Exploring adaptation and agency of mothers caring for disabled children inan urban settlement in South Africa: A qualitative study
van der Mark, Elise J
Dedding, Christine W.M.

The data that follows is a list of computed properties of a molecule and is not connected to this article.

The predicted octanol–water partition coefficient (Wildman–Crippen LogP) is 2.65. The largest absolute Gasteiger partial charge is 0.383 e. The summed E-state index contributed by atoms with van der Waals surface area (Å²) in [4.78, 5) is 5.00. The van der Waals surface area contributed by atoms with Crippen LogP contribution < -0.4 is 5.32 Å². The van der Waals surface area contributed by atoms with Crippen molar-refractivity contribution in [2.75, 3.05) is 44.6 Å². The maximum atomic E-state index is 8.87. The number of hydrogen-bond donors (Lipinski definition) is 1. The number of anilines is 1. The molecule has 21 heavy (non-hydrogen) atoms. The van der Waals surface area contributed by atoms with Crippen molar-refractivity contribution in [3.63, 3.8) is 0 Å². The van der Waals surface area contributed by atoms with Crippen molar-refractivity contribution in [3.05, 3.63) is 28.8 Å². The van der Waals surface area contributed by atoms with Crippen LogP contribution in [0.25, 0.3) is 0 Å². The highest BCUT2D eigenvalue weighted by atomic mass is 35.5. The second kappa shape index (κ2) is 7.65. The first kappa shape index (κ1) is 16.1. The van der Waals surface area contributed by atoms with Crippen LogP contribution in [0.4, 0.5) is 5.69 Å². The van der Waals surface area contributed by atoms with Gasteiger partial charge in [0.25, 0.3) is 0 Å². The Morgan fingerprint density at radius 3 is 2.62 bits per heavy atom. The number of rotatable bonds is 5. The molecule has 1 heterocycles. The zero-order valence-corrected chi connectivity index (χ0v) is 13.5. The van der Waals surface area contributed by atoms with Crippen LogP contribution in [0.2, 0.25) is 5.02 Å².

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Mothers of disabled children who are living in poverty face multiple interlinked disadvantages in relation togender, care, disability, and poverty. Yet, their experiences have been largely neglected in academic literature.This study explores how mothers from a poor urban settlement in South Africa manoeuvre, adapt, act and reactin such a difficult context, and how they maintain or improve their own and their family's wellbeing. Ourqualitative research with 30 mothers shows women's adaptation and agency in the trade-offs they make. Fuelledby social discrimination and abuse, mothers prefer to focus solely on the child, its care and the household inorder to keep themselves and their child safe. Despite providing certain benefits that mothers value, thesepreferences perpetuate or indeed worsen their position in society, as they reinforce traditional gender structuresand render them invisible to policymakers. This poses serious challenges for women's empowerment and gender-sensitive poverty-reduction policies.